FX Asked ‘Louie’ for Changes to Avoid Offending Catholics

"God" episode featured young Louie taking Christ down from cross

FX, famous for giving creative freedom to its shows, asked Louis C.K. to make changes to an episode of "Louie" called "God" to avoid offending Catholics.

Network president John Landgraf talked about the decision during a Television Critics Association panel on Saturday. He is known for letting his shows push boundaries: The last season of "It's Always Sunny in Philadelphia," for example, featured a mock funeral for a baby.

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C.K. said he was grateful for the suggestion. He said he has worked on television long enough to know where the line is, but not always.

"I'm like a dog with a shock collar who you can take off the collar after a while. I know where the fence is," he said.

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Neither C.K. not Landgraf described exactly what was changed in the 2010 episode. Landgraf said it involved "Catholic iconography" and that the network asked for the changes to be "a bit senstitive."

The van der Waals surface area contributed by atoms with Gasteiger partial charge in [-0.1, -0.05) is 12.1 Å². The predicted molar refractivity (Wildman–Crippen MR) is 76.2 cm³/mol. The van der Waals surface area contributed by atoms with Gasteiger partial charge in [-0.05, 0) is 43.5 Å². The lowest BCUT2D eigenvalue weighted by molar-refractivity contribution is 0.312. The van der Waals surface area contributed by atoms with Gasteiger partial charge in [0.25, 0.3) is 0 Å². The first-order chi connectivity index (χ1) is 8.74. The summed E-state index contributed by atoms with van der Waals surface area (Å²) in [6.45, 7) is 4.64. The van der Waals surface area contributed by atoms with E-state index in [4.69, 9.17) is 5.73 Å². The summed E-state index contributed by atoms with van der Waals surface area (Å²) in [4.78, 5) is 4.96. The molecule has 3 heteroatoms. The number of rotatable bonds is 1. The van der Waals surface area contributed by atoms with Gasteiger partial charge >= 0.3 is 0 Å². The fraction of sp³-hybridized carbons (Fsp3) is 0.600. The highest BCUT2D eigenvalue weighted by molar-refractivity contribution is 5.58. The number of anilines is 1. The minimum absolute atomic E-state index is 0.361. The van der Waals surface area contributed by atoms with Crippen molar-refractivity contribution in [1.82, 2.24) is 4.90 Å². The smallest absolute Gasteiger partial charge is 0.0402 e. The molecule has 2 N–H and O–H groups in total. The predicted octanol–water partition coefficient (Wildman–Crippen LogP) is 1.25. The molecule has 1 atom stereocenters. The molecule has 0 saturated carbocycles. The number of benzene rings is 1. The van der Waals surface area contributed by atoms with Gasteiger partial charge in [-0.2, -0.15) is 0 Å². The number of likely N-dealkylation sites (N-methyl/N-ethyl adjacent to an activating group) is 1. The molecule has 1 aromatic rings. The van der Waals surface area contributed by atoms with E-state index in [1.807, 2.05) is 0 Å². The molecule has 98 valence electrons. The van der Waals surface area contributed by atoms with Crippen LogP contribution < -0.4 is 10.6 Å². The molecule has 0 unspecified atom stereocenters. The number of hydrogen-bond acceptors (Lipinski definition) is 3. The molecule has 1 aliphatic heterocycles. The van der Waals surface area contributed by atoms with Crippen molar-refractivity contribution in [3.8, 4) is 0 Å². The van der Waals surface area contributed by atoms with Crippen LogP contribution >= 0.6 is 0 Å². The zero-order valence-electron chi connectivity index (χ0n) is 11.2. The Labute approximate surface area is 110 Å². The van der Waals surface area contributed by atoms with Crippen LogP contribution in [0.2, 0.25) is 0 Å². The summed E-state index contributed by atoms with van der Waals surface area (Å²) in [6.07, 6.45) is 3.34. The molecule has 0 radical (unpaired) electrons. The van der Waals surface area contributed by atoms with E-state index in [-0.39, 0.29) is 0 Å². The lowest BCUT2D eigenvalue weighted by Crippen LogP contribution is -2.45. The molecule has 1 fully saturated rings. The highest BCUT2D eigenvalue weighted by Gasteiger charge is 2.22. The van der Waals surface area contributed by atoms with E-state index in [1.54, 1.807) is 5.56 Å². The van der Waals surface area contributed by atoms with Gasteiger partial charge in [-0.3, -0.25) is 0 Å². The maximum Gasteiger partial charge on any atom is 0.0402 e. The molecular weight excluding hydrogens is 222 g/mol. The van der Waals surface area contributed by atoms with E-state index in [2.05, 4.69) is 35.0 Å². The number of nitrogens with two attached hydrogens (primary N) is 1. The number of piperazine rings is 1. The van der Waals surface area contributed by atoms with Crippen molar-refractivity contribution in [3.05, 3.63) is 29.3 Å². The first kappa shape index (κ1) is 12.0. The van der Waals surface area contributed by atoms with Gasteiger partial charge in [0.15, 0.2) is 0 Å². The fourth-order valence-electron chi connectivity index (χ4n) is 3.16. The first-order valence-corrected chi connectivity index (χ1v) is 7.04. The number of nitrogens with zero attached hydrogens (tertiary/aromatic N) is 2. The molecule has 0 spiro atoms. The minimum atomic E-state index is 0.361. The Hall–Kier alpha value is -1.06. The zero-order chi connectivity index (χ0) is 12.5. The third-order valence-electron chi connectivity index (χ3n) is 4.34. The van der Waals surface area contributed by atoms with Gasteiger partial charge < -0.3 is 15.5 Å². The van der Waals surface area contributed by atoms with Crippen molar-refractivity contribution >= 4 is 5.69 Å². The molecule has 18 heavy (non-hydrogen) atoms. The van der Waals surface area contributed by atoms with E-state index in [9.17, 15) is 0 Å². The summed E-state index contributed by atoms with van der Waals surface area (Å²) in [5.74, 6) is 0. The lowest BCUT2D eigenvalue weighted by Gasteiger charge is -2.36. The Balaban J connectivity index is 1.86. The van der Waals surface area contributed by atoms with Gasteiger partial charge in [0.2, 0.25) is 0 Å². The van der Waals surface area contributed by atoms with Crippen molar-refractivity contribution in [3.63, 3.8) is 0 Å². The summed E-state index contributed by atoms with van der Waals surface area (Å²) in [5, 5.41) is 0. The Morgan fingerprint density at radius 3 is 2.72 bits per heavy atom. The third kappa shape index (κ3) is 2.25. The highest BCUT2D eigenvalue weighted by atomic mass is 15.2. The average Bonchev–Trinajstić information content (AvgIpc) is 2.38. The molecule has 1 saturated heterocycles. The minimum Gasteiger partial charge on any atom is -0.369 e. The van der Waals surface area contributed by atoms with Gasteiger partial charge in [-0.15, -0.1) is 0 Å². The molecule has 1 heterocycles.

The version of the episode that ultimately aired still had the potential to offend — and plenty of Catholic iconography.

It features a man in a bathroom inserting his penis in a glory hole called "Heaven," and expressing faith that nothing bad will come of it. In another segment, Louie says during a standup set that God is "an asshole" and compares him to "a shitty girlfriend" who constantly wants you to prove your love.

But the most striking scenes occur in flashback. A nun, trying to explain to Louie and his Catholic school classmates how much Jesus suffered, brings in a doctor to conduct a "theoretical autopsy" on Jesus. He delivers a long, joke-free description of how Jesus was tortured and died.

At one point the doctor orders Louie to drive a nail into a classmate's wrist. Louie is so traumatized that he later knocks down a crucufix, pulls the nails from Jesus' statue, and frees him.

The episode, the eleventh to air in the comedy series' first season, makes few attempts to be funny.

Landgraf has asked for a change before to avoid offending Catholics. In the first season of "Always Sunny,"  he asked creator Rob McElhenney to change a child molester priest into a child molester gym teacher. McElhenney agreed.